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Without a Care
A Blog By Far Niente
What’s the Hype with Aging: The Key to Making Age-Worthy Cabernets, and When to Drink Them
by Far Niente | 2016 | 10:44 am
“Each vintage is our opportunity to make our greatest wine.
It’s what drives us each day.“
– Far Niente President and CEO Larry Maguire
After making Napa Valley Cabernet Sauvignon for more than three decades, we’ve learned a few things about crafting “age-worthy” wines. One such thing is that the decision to stash a wine in the quietest corner of your wine cellar, or to pull the cork on that bottle and drink it upon release, is a matter of personal taste.
It was wine’s subjectivity that inspired us to create a Far Niente Cabernet Vintage Chart that eschews the traditional drink/hold model of vintage charts and serves more as a storied, interactive timeline of our vineyards and vintages from Oakville, Napa Valley.
From a science and viticulture standpoint, however, a wine needs to possess specific traits in order to endure – if not transform – over the course of 10, 20, even 50 years of cellaring.
Although there are dozens of qualities we look for in our vineyards and wines, for now, we’ll distill it down to our Age-Worthy Cabernet Top Four:
Tannin and Color.
These are the essential building blocks for a red wine. When it comes to tannin, you need enough mature fruit tannin – found in grape seeds, skin and stems – to ensure that the wine retains its structure over time. Color, quite literally, refers to anthocyanins, phenolic compounds found in high concentrations in the skins of dark grapes. Although color does not contribute directly to a wine’s flavor, when it binds with tannin, the resulting compounds, or polymeric pigments, do contribute to texture and mouthfeel. These polymeric pigments are “stable” color, making them key players in making wines designed to age.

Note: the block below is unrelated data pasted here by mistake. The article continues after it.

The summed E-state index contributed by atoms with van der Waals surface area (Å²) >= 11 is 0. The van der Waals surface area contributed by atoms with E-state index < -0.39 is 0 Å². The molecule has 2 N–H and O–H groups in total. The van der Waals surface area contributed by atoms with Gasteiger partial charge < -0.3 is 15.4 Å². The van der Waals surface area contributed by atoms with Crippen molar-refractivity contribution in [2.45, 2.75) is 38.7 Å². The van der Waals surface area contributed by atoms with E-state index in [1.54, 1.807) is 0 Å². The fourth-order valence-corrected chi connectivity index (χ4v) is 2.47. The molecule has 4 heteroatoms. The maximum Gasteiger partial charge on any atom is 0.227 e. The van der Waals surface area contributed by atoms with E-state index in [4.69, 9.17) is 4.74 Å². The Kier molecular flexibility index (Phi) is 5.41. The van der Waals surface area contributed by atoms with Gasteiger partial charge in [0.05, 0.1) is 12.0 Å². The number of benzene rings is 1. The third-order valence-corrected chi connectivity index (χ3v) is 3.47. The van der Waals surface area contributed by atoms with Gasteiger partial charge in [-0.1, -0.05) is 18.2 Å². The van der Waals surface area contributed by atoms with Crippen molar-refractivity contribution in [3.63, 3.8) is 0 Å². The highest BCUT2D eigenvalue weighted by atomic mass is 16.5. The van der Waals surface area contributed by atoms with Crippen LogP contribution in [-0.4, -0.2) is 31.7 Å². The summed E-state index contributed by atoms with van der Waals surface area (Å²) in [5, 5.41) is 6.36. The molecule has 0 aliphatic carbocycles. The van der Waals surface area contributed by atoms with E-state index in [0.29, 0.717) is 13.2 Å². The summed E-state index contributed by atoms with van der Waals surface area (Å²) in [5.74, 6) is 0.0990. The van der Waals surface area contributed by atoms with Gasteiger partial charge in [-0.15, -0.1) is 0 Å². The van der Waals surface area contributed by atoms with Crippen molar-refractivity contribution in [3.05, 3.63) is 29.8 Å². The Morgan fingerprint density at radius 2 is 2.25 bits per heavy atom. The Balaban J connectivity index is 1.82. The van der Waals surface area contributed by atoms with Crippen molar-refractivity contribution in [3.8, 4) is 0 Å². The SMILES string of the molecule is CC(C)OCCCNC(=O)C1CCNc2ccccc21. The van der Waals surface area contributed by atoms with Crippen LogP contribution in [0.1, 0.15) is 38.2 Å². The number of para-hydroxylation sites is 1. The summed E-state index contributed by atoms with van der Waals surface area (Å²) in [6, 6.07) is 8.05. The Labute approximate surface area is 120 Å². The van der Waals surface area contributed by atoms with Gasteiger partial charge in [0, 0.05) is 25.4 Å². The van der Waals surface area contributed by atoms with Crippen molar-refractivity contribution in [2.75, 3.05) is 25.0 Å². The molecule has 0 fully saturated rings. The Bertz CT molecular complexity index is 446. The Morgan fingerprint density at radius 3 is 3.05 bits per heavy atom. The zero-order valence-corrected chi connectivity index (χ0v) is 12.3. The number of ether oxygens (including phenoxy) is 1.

From the slow, controlled introduction of oxygen to its ability to impart tannin and flavor, the benefits of oak can be varied and nuanced. In wines like Cabernet Sauvignon, which possess powerful fruit intensity, a good oak regime helps “carry” a wine’s fruit through time. That word balance is critical. Oak should refine and support a wine, not overwhelm or smother.
Moderate acidity, like tannin, gives a wine structural integrity. It also adds brightness and lift to some of the deeper, dark flavors of red wines, like Napa Valley Cabernet. When we talk about an older wine possessing a sense of vibrancy or “life,” acidity is definitely a contributing factor.
Excellent Raw Material.
At the end of the day, you can’t achieve it in the winery if it wasn’t first achieved in the vineyard. You need a great site, the right clonal material, and rootstocks that best match the soil profiles in your vineyard. And you need a team of people dedicated to keeping every single vine in balance, all year long.
Assuming you’ve got the vineyard to grow the raw material with the great tannin, color and acidity (and that you don’t over – or under – do it with oak), what steps are required in the winery to ensure your wines retain these qualities? There are the basics – possessing a sound knowledge of winemaking, maintaining great equipment, employing that top notch barrel program. At Far Niente, we also take some subtle steps that we believe help a wine not only survive but also improve over time. Below, are three we consider to be key,